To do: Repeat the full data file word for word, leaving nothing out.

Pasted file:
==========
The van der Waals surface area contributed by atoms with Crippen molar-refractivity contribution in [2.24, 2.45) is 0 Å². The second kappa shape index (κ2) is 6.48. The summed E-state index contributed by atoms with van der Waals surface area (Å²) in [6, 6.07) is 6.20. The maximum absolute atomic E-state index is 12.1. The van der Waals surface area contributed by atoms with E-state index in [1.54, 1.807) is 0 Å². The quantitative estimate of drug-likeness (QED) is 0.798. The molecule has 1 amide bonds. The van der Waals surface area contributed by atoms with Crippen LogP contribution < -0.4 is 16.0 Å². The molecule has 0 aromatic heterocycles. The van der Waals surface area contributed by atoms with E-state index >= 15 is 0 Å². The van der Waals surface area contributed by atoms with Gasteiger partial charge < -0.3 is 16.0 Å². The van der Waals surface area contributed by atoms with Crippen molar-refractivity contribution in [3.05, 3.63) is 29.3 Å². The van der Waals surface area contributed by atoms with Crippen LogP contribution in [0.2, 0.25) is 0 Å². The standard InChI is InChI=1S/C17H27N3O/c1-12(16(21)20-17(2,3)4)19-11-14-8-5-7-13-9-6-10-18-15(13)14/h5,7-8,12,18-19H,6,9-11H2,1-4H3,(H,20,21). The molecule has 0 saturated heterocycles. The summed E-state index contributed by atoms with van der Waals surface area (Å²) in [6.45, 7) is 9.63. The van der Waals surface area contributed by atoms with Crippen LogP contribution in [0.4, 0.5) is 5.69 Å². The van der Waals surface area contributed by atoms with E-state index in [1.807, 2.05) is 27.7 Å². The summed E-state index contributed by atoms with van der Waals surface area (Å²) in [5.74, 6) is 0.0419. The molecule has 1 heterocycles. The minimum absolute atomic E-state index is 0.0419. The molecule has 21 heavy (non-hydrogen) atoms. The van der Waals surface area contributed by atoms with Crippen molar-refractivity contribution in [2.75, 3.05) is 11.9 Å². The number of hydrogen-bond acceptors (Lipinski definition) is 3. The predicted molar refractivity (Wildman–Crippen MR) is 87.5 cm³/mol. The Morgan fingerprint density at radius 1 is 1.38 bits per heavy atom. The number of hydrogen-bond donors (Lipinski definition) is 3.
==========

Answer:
The van der Waals surface area contributed by atoms with Crippen molar-refractivity contribution in [2.24, 2.45) is 0 Å². The second kappa shape index (κ2) is 6.48. The summed E-state index contributed by atoms with van der Waals surface area (Å²) in [6, 6.07) is 6.20. The maximum absolute atomic E-state index is 12.1. The van der Waals surface area contributed by atoms with E-state index in [1.54, 1.807) is 0 Å². The quantitative estimate of drug-likeness (QED) is 0.798. The molecule has 1 amide bonds. The van der Waals surface area contributed by atoms with Crippen LogP contribution < -0.4 is 16.0 Å². The molecule has 0 aromatic heterocycles. The van der Waals surface area contributed by atoms with E-state index >= 15 is 0 Å². The van der Waals surface area contributed by atoms with Gasteiger partial charge < -0.3 is 16.0 Å². The van der Waals surface area contributed by atoms with Crippen molar-refractivity contribution in [3.05, 3.63) is 29.3 Å². The van der Waals surface area contributed by atoms with Crippen LogP contribution in [0.2, 0.25) is 0 Å². The standard InChI is InChI=1S/C17H27N3O/c1-12(16(21)20-17(2,3)4)19-11-14-8-5-7-13-9-6-10-18-15(13)14/h5,7-8,12,18-19H,6,9-11H2,1-4H3,(H,20,21). The molecule has 0 saturated heterocycles. The summed E-state index contributed by atoms with van der Waals surface area (Å²) in [6.45, 7) is 9.63. The van der Waals surface area contributed by atoms with Crippen LogP contribution in [0.4, 0.5) is 5.69 Å². The van der Waals surface area contributed by atoms with E-state index in [1.807, 2.05) is 27.7 Å². The summed E-state index contributed by atoms with van der Waals surface area (Å²) in [5.74, 6) is 0.0419. The molecule has 1 heterocycles. The minimum absolute atomic E-state index is 0.0419. The molecule has 21 heavy (non-hydrogen) atoms. The van der Waals surface area contributed by atoms with Crippen molar-refractivity contribution in [2.75, 3.05) is 11.9 Å². The number of hydrogen-bond acceptors (Lipinski definition) is 3. The predicted molar refractivity (Wildman–Crippen MR) is 87.5 cm³/mol. The Morgan fingerprint density at radius 1 is 1.38 bits per heavy atom. The number of hydrogen-bond donors (Lipinski definition) is 3.